Good day proud kitchen owner. Welcome to mission control. Your mission, should you choose to accept it, involves the exploitation of a small kitchen and the generation of additional storage space inside it. This is, of course, a majorly important issue that requires your full attention to detail. You may select any number of team members to support you on your mission, but it is essential you keep this information between yourselves.
Below you will find a training document acting as a list of recommendations to help you along your mission. As always, should you or any member of your team be maimed or go missing, mission control will disavow all knowledge of your actions or whereabouts. Good luck agent. This message will self-destruct in five seconds…
Seriously though, if you have a small fitted kitchen then you will know all too well the pain of running out of storage space. This is especially true if you have a large family to feed. Cluttered items can very quickly make your kitchen look an uncontrollable state and there’s nothing worse than cooking in a crowded environment. Not only does it look messy but it’s also quite hazardous too; you don’t want anyone tripping up and falling over.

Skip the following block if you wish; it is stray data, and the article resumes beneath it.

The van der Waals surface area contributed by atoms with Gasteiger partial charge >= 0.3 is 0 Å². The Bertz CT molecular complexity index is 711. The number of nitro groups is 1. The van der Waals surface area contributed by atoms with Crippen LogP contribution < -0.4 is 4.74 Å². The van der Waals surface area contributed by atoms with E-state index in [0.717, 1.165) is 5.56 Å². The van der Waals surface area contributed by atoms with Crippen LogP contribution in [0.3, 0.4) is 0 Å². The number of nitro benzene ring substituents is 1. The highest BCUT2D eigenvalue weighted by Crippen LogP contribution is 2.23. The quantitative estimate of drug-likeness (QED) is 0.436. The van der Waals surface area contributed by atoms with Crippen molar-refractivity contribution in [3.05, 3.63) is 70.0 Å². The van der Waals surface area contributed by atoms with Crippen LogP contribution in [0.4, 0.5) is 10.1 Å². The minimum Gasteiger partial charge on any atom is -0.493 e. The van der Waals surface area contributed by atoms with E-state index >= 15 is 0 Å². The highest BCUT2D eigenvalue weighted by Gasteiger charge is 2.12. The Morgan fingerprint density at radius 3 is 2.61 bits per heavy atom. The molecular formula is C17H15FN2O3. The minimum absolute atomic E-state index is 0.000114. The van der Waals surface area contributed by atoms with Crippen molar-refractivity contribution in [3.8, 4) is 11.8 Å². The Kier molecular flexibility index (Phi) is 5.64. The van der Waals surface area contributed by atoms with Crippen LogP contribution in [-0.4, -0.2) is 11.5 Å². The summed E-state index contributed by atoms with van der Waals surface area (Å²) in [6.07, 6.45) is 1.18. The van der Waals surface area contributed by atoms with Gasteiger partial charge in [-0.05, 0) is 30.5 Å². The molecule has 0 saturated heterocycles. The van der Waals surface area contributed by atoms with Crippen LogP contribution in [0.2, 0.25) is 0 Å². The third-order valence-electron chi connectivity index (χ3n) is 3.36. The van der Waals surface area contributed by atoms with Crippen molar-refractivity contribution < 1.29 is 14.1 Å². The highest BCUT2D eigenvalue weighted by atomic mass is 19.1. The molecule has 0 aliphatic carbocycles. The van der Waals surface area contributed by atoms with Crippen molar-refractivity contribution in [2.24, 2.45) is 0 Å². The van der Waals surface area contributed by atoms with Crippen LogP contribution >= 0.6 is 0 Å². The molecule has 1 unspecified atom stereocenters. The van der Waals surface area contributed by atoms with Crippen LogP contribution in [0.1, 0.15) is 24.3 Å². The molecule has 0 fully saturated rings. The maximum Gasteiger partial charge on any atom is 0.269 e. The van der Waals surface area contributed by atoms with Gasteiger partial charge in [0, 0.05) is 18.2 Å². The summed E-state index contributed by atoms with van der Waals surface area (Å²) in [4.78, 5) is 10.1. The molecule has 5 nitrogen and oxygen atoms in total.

It is believed that we Brits will spend a total of three years in our kitchen – three years! That’s according to the Daily Mail, who has reported that we will spend 1,132 days in our lifetime slaving over a hot stove. That is a lot of time! So it is absolutely necessary that you keep on top of your cleaning and storage solutions to ensure your kitchen is as flawless as possible. It’s all about making space where you never thought possible before. These handy tips, as detailed below, will help you on your way.
A kitchen with very limited shelf and cupboard space can be extremely frustrating at times, especially if you own a lot of kitchenware and utensils. Baking trays, cooling racks, muffin tins and chopping boards are all typically awkward items that just take up too much space!
However, most people fail to realise that they do indeed have one great big hole they can store items like this inside – the oven! It’s such a simple solution but one that most of us never think about. Use your oven as extra storage space; just remember to take the items about before turning it on!